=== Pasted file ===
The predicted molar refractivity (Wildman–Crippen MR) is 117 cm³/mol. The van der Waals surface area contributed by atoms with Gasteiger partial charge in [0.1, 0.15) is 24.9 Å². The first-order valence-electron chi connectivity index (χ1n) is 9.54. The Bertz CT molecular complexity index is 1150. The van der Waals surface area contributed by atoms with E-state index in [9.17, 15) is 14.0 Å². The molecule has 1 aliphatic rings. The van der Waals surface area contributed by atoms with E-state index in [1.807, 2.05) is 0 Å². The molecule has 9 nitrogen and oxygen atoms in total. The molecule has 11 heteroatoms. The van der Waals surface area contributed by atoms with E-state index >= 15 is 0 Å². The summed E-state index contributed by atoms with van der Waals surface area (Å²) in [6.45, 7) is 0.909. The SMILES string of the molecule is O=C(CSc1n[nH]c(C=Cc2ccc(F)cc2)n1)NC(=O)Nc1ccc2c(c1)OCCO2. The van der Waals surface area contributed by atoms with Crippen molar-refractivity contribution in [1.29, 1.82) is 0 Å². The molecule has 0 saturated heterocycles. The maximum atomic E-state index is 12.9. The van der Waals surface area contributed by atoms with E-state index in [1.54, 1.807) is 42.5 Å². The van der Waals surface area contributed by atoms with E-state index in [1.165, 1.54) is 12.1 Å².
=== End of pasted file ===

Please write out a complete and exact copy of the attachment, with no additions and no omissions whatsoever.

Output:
The predicted molar refractivity (Wildman–Crippen MR) is 117 cm³/mol. The van der Waals surface area contributed by atoms with Gasteiger partial charge in [0.1, 0.15) is 24.9 Å². The first-order valence-electron chi connectivity index (χ1n) is 9.54. The Bertz CT molecular complexity index is 1150. The van der Waals surface area contributed by atoms with E-state index in [9.17, 15) is 14.0 Å². The molecule has 1 aliphatic rings. The van der Waals surface area contributed by atoms with E-state index in [1.807, 2.05) is 0 Å². The molecule has 9 nitrogen and oxygen atoms in total. The molecule has 11 heteroatoms. The van der Waals surface area contributed by atoms with E-state index >= 15 is 0 Å². The summed E-state index contributed by atoms with van der Waals surface area (Å²) in [6.45, 7) is 0.909. The SMILES string of the molecule is O=C(CSc1n[nH]c(C=Cc2ccc(F)cc2)n1)NC(=O)Nc1ccc2c(c1)OCCO2. The van der Waals surface area contributed by atoms with Crippen molar-refractivity contribution in [1.29, 1.82) is 0 Å². The molecule has 0 saturated heterocycles. The maximum atomic E-state index is 12.9. The van der Waals surface area contributed by atoms with E-state index in [1.54, 1.807) is 42.5 Å². The van der Waals surface area contributed by atoms with E-state index in [1.165, 1.54) is 12.1 Å².